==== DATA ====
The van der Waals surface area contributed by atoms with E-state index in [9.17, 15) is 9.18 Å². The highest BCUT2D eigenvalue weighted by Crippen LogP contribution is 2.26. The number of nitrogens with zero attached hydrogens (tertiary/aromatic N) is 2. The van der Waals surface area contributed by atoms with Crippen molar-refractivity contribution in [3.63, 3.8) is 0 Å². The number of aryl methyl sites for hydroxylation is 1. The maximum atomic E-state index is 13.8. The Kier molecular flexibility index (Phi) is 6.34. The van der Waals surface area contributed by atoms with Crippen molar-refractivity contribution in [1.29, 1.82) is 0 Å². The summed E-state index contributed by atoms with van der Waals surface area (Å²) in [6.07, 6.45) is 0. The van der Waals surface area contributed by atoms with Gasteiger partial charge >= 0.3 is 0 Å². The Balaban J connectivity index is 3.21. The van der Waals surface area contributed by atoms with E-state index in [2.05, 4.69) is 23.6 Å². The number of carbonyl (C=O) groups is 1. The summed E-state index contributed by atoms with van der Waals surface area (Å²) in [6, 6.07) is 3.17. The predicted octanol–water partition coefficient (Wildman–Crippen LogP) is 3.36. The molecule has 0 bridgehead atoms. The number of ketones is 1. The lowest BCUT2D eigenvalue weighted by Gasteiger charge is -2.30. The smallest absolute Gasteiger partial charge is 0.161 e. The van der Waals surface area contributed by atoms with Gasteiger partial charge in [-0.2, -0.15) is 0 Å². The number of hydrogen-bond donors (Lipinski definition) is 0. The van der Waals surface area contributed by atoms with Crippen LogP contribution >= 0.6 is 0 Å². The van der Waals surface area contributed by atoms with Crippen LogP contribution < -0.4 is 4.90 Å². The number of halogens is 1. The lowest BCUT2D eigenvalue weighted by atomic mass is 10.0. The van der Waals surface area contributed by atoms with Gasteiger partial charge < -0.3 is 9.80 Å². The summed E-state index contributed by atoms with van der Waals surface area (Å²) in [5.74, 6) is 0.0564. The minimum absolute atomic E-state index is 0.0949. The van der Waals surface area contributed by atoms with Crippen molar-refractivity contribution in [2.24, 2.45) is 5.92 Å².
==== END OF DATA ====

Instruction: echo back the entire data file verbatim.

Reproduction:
The van der Waals surface area contributed by atoms with E-state index in [9.17, 15) is 9.18 Å². The highest BCUT2D eigenvalue weighted by Crippen LogP contribution is 2.26. The number of nitrogens with zero attached hydrogens (tertiary/aromatic N) is 2. The van der Waals surface area contributed by atoms with Crippen molar-refractivity contribution in [3.63, 3.8) is 0 Å². The number of aryl methyl sites for hydroxylation is 1. The maximum atomic E-state index is 13.8. The Kier molecular flexibility index (Phi) is 6.34. The van der Waals surface area contributed by atoms with Crippen molar-refractivity contribution in [1.29, 1.82) is 0 Å². The summed E-state index contributed by atoms with van der Waals surface area (Å²) in [6.07, 6.45) is 0. The van der Waals surface area contributed by atoms with Gasteiger partial charge >= 0.3 is 0 Å². The Balaban J connectivity index is 3.21. The van der Waals surface area contributed by atoms with E-state index in [2.05, 4.69) is 23.6 Å². The number of carbonyl (C=O) groups is 1. The summed E-state index contributed by atoms with van der Waals surface area (Å²) in [6, 6.07) is 3.17. The predicted octanol–water partition coefficient (Wildman–Crippen LogP) is 3.36. The molecule has 0 bridgehead atoms. The number of ketones is 1. The lowest BCUT2D eigenvalue weighted by Gasteiger charge is -2.30. The smallest absolute Gasteiger partial charge is 0.161 e. The van der Waals surface area contributed by atoms with Gasteiger partial charge in [-0.2, -0.15) is 0 Å². The number of hydrogen-bond donors (Lipinski definition) is 0. The van der Waals surface area contributed by atoms with Crippen LogP contribution >= 0.6 is 0 Å². The van der Waals surface area contributed by atoms with Crippen LogP contribution < -0.4 is 4.90 Å². The number of halogens is 1. The lowest BCUT2D eigenvalue weighted by atomic mass is 10.0. The van der Waals surface area contributed by atoms with Gasteiger partial charge < -0.3 is 9.80 Å². The summed E-state index contributed by atoms with van der Waals surface area (Å²) in [5.74, 6) is 0.0564. The minimum absolute atomic E-state index is 0.0949. The van der Waals surface area contributed by atoms with Crippen molar-refractivity contribution in [2.24, 2.45) is 5.92 Å².